Even the AIRs have gone through a few software patches already. These are really good machines and an excellent value, but like all new hardware need a period of stabilization. You might say those fixes are software patches which would be correct, but software patches are often used to fix issues with hardware. Or more correctly work around hardware issues, you as a user never really know what a patch or software update is doing. Certainly most fix software bugs but they are issued for other reasons too.
post #46 of 48
Quote:
Originally Posted by melgross View Post

They're not supporting USB 3 until then.

Duh. Sorry, slow day yesterday
post #47 of 48
Quote:
Originally Posted by Hattig View Post

Um, it's new, today.

Um, no. What's really new is that they know what the problem is, and have announced that.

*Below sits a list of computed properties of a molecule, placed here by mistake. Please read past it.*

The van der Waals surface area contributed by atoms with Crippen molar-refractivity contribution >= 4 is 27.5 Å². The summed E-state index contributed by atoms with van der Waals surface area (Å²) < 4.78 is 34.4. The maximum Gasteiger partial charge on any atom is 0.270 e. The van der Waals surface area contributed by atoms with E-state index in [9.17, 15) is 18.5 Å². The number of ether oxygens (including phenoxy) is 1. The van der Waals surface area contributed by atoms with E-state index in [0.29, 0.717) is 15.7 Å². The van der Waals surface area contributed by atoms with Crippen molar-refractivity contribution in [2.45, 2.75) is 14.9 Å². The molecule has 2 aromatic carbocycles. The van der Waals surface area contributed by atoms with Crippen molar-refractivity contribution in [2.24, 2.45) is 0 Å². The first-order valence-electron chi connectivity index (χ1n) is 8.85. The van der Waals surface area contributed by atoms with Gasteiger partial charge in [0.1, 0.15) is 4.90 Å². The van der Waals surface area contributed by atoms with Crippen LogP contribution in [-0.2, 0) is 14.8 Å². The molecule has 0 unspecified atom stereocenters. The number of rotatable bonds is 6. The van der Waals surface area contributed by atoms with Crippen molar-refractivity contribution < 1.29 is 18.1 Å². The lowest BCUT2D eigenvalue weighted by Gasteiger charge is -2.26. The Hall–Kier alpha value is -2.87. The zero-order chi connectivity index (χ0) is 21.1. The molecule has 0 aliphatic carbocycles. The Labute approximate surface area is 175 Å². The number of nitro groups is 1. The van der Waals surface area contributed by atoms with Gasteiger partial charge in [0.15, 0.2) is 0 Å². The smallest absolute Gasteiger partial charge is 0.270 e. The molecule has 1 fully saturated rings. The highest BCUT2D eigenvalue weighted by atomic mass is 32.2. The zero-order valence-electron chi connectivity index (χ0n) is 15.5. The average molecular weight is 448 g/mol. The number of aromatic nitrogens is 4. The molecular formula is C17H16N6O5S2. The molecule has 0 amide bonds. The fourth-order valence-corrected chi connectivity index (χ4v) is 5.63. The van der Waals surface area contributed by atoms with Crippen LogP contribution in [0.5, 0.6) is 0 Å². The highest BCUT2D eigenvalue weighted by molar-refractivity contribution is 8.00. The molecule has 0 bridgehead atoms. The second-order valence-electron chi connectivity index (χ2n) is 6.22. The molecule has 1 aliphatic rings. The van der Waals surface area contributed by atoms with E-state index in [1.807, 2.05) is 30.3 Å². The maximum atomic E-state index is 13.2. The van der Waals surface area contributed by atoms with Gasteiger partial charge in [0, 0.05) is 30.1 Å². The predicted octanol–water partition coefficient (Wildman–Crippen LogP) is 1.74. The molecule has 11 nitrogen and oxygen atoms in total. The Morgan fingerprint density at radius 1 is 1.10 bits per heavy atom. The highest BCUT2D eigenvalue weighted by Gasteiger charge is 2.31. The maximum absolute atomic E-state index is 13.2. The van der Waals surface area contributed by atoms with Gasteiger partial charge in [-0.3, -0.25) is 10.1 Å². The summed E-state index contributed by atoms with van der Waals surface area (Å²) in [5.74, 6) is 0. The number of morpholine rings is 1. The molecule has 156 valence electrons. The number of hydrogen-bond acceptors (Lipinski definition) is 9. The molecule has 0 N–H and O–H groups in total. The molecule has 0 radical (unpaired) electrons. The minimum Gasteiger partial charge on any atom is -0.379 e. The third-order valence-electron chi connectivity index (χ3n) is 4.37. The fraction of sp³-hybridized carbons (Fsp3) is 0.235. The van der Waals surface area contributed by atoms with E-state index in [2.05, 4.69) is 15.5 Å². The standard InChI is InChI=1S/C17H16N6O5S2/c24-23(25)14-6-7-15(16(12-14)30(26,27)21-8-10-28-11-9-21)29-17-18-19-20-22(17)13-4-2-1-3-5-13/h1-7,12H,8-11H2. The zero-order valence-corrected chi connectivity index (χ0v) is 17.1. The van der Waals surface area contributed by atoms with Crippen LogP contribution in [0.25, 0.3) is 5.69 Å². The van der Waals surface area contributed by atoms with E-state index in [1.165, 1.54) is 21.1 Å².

post #48 of 48
Quote:
Originally Posted by Tallest Skil View Post

It's just the logic board, and it's just SATA ports on the logic board. For Apple's purposes, they can use these products as they are right now and see zero defects over their life.

And probably get a better price since they are technically flawed.But Apple might not want to deal with the inevitable bad press announcing Apple using a flawed chipset.
New Posts  All Forums:Forum Nav:
  Return Home
  Back to Forum: Future Apple Hardware
AppleInsider › Forums › Mac Hardware › Future Apple Hardware › Intel admits design error in chipset likely bound for Apple's next iMacs